A Look at Lower-Income Taxpayers and the Dependent Care Credit

Caring for a child or an aging parent can be costly. Caregivers working outside of the home may be able to offset some of these costs through the federal child and dependent care tax credit (CDCC). In 2010, 6.3 million taxpayers claimed the CDCC, reducing their tax liability by about $3.4 billion. In all likelihood child care is a much larger slice of this pie, particularly given the requirement that the dependent must live with the taxpayer for at least …

A Tax Rule Washington Is Making Easier

No more rushing to buy a spare pair of prescription glasses to use up your flexible spending account (FSA) before the year ends. >> Sign up for the AARP Money newsletter. The Treasury Department is letting employers give their workers a break by allowing them to roll over up to $500 from their special accounts into the next year. The accounts, which each year let you set aside up to $2,500 in before-tax dollars to pay for health care expenses, …

Shutdown Doesn’t Mean You Get a Break on Oct. 15 Tax Return Deadline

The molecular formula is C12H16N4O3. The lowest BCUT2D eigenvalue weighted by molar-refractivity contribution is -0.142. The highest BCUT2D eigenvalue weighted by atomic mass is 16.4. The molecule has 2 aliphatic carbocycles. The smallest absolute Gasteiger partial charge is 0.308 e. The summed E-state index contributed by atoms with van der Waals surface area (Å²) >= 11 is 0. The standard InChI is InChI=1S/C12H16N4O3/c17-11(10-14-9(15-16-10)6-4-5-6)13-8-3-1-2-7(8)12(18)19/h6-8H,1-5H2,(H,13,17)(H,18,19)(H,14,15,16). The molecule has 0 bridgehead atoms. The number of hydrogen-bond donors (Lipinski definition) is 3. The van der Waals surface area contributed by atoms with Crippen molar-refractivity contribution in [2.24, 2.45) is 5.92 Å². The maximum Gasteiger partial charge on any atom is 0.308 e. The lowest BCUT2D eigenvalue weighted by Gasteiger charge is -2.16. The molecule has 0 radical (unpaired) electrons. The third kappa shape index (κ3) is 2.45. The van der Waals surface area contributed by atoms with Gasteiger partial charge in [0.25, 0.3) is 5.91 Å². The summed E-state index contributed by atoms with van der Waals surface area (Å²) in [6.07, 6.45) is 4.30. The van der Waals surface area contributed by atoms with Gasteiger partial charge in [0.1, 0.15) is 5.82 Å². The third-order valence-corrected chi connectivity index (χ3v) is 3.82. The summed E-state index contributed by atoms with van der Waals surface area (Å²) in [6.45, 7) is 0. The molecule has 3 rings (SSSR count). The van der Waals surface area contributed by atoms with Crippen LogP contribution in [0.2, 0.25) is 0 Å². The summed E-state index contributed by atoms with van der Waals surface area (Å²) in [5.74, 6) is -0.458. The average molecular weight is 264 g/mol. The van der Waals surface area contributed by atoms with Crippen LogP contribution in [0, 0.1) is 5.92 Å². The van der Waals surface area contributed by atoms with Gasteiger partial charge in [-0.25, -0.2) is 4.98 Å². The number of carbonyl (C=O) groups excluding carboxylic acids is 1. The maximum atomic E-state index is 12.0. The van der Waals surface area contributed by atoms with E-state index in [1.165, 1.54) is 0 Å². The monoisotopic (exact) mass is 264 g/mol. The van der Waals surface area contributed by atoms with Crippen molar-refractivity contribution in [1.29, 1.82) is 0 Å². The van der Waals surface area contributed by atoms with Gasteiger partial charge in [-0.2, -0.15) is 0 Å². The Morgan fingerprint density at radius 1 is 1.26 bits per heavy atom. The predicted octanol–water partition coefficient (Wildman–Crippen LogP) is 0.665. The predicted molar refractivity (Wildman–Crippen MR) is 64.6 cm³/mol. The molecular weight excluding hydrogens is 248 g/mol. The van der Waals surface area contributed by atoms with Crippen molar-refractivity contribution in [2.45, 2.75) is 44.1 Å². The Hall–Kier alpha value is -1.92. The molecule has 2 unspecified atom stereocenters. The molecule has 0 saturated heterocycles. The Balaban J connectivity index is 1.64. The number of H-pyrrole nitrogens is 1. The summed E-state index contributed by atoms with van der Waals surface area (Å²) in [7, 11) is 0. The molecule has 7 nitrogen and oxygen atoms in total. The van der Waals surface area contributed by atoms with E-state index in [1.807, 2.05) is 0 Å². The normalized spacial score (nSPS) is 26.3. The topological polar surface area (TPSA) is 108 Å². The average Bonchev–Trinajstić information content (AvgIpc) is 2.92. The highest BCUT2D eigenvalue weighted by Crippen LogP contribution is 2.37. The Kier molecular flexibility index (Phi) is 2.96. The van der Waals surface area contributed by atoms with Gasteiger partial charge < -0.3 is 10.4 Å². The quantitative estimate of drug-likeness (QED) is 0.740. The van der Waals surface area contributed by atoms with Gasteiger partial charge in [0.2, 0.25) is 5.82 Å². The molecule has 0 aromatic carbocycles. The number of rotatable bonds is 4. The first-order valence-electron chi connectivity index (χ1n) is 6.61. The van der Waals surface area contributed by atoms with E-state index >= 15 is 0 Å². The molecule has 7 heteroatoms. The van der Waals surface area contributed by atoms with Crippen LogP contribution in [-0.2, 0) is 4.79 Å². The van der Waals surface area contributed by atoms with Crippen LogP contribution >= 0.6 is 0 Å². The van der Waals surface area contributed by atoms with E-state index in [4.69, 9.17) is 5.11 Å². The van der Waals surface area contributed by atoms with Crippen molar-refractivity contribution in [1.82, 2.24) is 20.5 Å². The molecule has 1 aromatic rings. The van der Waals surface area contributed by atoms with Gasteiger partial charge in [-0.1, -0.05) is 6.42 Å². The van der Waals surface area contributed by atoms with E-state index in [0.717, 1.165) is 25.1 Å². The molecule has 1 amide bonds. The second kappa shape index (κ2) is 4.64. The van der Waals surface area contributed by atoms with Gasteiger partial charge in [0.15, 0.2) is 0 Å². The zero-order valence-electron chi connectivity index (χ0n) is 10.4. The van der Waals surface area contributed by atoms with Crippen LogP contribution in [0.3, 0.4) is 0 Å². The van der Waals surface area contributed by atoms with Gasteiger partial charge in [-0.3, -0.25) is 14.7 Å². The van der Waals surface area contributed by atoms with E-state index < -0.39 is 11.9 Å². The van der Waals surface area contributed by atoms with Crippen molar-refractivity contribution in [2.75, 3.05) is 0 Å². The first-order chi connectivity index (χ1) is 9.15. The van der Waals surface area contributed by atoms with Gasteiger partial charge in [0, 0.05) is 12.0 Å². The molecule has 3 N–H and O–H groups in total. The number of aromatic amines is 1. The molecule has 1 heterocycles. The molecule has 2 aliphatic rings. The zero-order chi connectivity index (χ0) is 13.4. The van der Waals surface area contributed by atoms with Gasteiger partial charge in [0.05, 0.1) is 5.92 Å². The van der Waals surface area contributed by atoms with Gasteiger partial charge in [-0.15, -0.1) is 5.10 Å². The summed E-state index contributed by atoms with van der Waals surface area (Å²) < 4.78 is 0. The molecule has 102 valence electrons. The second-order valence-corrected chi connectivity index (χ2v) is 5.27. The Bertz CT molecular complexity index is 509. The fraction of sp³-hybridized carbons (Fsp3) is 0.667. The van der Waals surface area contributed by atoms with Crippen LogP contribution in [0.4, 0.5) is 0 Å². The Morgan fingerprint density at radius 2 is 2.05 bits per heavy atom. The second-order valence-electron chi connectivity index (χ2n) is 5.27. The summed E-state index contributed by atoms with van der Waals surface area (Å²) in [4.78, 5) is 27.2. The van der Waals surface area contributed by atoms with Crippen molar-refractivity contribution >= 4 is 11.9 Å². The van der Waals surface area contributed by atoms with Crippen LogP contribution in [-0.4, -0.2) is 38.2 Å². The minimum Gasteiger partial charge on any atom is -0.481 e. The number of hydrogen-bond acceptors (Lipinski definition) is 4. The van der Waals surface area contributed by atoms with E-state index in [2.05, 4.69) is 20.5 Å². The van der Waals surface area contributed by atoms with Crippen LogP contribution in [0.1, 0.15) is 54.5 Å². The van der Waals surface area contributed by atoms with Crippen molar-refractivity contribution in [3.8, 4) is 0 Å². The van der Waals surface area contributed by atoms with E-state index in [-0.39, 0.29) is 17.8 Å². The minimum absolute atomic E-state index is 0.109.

If you filed for a federal tax extension last April, you’ll still need to send in your return by Oct. 15, despite the government shutdown. And millions of you had better get busy. According to the IRS, as of the last week of September, many of the 12 million taxpayers who sought extensions had yet to file. (Of course, you needed to pay at least 90 percent of your estimated tax back in April to avoid any penalties.) Check out …

Watch AARP Live March 21st at 10pm Eastern!

The following is a guest post by Dennis Eisnach – AARP South Dakota volunteer president What Makes A Community Livable for a Lifetime?  For most of us, the ability to drive ourselves where we need to go is a given. We take it for granted. It’s easy to forget that for many seniors that’s not always the case.  As an AARP volunteer in my home state of South Dakota I see this problem every day. In some rural areas of …

News To Know: Mercy From The Tax Man

In a response to the continued economic downturn, the IRS may show leniency in dealing with some people who are delinquent in making tax payments.